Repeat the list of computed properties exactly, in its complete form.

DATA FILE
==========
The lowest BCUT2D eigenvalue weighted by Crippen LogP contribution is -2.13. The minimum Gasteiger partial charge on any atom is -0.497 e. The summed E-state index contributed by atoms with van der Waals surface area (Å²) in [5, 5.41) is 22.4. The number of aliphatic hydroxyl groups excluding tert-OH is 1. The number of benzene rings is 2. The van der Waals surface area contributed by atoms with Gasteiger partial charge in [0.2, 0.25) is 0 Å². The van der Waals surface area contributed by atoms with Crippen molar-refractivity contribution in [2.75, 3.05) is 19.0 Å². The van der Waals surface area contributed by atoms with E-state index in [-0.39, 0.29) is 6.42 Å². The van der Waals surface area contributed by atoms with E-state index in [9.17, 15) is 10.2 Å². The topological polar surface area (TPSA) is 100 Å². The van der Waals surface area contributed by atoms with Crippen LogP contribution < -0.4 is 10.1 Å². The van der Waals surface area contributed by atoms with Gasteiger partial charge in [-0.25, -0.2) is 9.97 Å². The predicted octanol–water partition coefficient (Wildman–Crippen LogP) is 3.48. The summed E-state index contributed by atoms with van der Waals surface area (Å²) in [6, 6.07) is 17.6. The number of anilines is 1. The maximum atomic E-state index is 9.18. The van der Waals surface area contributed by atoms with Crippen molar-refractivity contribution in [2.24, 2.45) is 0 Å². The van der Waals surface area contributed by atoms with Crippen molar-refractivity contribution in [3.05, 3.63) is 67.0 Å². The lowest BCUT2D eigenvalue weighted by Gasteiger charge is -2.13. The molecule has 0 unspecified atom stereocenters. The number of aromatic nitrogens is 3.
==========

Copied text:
The lowest BCUT2D eigenvalue weighted by Crippen LogP contribution is -2.13. The minimum Gasteiger partial charge on any atom is -0.497 e. The summed E-state index contributed by atoms with van der Waals surface area (Å²) in [5, 5.41) is 22.4. The number of aliphatic hydroxyl groups excluding tert-OH is 1. The number of benzene rings is 2. The van der Waals surface area contributed by atoms with Gasteiger partial charge in [0.2, 0.25) is 0 Å². The van der Waals surface area contributed by atoms with Crippen molar-refractivity contribution in [2.75, 3.05) is 19.0 Å². The van der Waals surface area contributed by atoms with E-state index in [-0.39, 0.29) is 6.42 Å². The van der Waals surface area contributed by atoms with E-state index in [9.17, 15) is 10.2 Å². The topological polar surface area (TPSA) is 100 Å². The van der Waals surface area contributed by atoms with Crippen LogP contribution < -0.4 is 10.1 Å². The van der Waals surface area contributed by atoms with Gasteiger partial charge in [-0.25, -0.2) is 9.97 Å². The predicted octanol–water partition coefficient (Wildman–Crippen LogP) is 3.48. The summed E-state index contributed by atoms with van der Waals surface area (Å²) in [6, 6.07) is 17.6. The number of anilines is 1. The maximum atomic E-state index is 9.18. The van der Waals surface area contributed by atoms with Crippen molar-refractivity contribution in [2.24, 2.45) is 0 Å². The van der Waals surface area contributed by atoms with Crippen molar-refractivity contribution in [3.05, 3.63) is 67.0 Å². The lowest BCUT2D eigenvalue weighted by Gasteiger charge is -2.13. The molecule has 0 unspecified atom stereocenters. The number of aromatic nitrogens is 3.